This qualification could be ideal for you if you're looking to explore different areas to study because you're still unsure about what you want to commit to regarding your future. For example, with a marketing degree, you may also study public relations, advertising or business and decide that one of these is more for you.
Advantages of an undergraduate degree
Here's a view of some of the reasons why you might want to choose to study an undergraduate degree:
More well-rounded and in-depth study
One of the most highly sought aspects of an undergraduate degree is that completing one shows that you've studied an entire range of areas related to the subject rather than just the subject itself. Coursework can last between three and five years, and in each year of four semesters, you can study between four and six unique subjects. For example, you may study history and mathematics at the same time as computer literacy and legal studies, which means you're gaining a more in-depth knowledge of the world and how it relates to your future employment.
Another aspect of this is that an undergraduate degree can often be quite broad, which means that you might find your niche passion or skill when you've applied yourself to it. For example, a Bachelor of Marketing and Communications covers marketing, advertising business and public relations (PR), among other subjects. You might only discover that you have an interest in PR because you first studied the initial undergraduate degree.
Range of study beyond a single career
An undergraduate degree provides opportunities to study more of a multitude of subjects and fields. This means that, once you've finished your studies, a degree makes you eligible for a greater range of employment opportunities. For example, somebody who studied a Bachelor of Business Finance can apply for work in accountancy, business, marketing, advertising and even more aspects that link together and are part of running a business.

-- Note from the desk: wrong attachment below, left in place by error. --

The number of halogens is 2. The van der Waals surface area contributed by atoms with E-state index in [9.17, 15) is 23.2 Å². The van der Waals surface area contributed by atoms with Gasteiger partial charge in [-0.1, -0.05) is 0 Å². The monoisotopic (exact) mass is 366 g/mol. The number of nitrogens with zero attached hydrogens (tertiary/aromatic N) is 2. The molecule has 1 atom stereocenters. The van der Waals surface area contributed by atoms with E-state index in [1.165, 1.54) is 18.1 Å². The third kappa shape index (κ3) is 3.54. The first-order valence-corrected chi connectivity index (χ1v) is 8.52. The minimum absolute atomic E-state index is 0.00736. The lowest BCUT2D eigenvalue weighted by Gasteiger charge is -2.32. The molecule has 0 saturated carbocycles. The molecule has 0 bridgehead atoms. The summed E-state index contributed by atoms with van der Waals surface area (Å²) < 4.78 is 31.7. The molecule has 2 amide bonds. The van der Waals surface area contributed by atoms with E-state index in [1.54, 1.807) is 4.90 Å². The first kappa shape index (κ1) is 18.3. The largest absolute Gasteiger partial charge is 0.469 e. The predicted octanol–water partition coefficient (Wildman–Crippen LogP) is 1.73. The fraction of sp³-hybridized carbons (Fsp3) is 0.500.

Further study can result in a higher earning potential
Typically, with further study for your undergraduate degree, you can potentially earn a higher salary as a professional in whichever field you choose. You can begin with your undergraduate degree, such as your associate degree or bachelor's degree, and then pursue your master's degree or doctoral degree. It's typically true that those who complete a master's degree or doctoral degree find employment with far greater earnings than those who find employment with their initial undergraduate degrees.
Making connections with students and faculty
One of the typical aspects of studying for an undergraduate degree is that it's an important place to make connections, which is often even more valid for those who study at more accredited universities or colleges. Those with whom you study for an undergraduate degree are typically those you're going to be seeing afterwards in the workforce. One of your fellow students may even become your manager.
These can include teachers who may still work in the industry they're teaching and combine this work with lecturing to future employers and employees. The connections you make during your time of study can be an important part of your future because knowing more people lets you find more potential positions. Many institutions and employers pay particular attention to students who studied at the same university as themselves and might prefer them when choosing to fill a position.
Explore more articles
- What Does an Engineer Do? (Plus 12 Types of Engineers)
- Career Opportunities in the Beauty Industry (with Salaries)
- How to Become a Transcriptionist (With a Step-by-Step Guide)
- Jobs That Don't Require Uni (Job List and Salaries)
- What Are Nursing Selection Criteria? (With Examples)
- How to Become a Construction Supervisor (Step-by-Step Guide)
- What Are HR Qualifications? (And How to Obtain Them)
- 14 Property Manager Responsibilities (With Definition)
- How to Become a Pet Sitter (Plus Skills You Might Need)
- 40 Popular Jobs That Travel
- 8 Main Types of Factory Workers (Plus Duties and Salary)
- Eight of the Most Desirable Employability Skills